Details: Best known for his Border Trilogy, hailed in the San Francisco Chronicle as "an American classic to stand with the finest literary achievements of the century," Cormac McCarthy has written ten rich and often brutal novels, including the bestselling No Country for Old Men, and The Road. Profoundly dark, told in spare, searing prose, The Road is a post-apocalyptic masterpiece, one of the best books we've read this year, but in case you need a second (and expert) opinion, we asked Dennis Lehane, author of equally rich, occasionally bleak and brutal novels, to read it and give us his take. Read his glowing review below. --Daphne Durham
Guest Reviewer: Dennis Lehane
Dennis Lehane, master of the hard-boiled thriller, generated a cult following with his series about private investigators Patrick Kenzie and Angela Gennaro, wowed readers with the intense and gut-wrenching Mystic River, blew fans all away with the mind-bending Shutter Island, and switches gears with Coronado, his new collection of gritty short stories (and one play).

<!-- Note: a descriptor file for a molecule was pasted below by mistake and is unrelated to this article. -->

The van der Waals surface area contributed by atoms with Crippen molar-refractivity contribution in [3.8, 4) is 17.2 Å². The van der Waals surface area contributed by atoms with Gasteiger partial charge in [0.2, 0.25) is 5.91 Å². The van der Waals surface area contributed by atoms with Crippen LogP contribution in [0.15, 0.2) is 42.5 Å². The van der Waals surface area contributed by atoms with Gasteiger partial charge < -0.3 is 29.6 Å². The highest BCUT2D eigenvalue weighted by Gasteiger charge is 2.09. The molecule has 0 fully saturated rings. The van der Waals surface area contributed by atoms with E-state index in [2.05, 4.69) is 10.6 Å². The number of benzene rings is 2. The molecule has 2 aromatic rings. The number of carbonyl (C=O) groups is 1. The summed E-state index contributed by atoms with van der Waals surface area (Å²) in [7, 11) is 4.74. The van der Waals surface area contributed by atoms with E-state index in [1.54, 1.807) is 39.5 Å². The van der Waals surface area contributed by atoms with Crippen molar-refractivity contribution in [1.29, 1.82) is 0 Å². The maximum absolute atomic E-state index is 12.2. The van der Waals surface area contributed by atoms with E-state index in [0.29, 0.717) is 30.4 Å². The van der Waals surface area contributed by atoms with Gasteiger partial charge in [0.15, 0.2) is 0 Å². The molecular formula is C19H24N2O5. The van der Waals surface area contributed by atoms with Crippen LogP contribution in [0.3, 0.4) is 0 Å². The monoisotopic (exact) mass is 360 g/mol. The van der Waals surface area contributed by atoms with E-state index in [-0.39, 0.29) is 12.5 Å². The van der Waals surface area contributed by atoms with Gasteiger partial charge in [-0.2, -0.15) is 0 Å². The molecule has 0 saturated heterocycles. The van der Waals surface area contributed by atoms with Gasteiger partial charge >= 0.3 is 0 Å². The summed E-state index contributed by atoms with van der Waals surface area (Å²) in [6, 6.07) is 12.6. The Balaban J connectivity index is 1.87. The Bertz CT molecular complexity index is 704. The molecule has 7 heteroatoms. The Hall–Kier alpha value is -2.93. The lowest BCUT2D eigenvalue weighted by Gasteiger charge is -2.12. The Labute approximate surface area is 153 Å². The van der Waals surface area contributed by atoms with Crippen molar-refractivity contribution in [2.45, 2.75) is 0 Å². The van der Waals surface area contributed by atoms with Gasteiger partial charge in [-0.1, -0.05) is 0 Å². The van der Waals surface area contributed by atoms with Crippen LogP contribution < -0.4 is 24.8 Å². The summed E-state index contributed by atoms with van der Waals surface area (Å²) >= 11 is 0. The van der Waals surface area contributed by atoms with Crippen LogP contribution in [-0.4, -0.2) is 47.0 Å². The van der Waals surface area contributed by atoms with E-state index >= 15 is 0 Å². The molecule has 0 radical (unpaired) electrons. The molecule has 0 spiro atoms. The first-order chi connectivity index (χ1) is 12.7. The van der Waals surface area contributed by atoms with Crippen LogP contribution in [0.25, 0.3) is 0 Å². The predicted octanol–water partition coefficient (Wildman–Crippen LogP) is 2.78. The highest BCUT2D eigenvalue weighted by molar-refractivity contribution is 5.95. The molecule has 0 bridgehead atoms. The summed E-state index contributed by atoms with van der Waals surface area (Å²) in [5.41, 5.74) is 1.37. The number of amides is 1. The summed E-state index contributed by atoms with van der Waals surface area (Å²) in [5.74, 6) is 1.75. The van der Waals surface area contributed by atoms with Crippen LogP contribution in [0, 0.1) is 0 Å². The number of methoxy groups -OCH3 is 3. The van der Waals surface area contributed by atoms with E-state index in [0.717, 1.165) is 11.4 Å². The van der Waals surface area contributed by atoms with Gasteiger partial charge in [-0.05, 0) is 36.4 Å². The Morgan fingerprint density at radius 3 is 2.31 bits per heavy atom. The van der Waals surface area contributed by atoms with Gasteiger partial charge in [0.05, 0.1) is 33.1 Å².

Cormac McCarthy sets his new novel, The Road, in a post-apocalyptic blight of gray skies that drizzle ash, a world in which all matter of wildlife is extinct, starvation is not only prevalent but nearly all-encompassing, and marauding bands of cannibals roam the environment with pieces of human flesh stuck between their teeth. If this sounds oppressive and dispiriting, it is. McCarthy may have just set to paper the definitive vision of the world after nuclear war, and in this recent age of relentless saber-rattling by the global powers, it's not much of a leap to feel his vision could be not far off the mark nor, sadly, right around the corner. Stealing a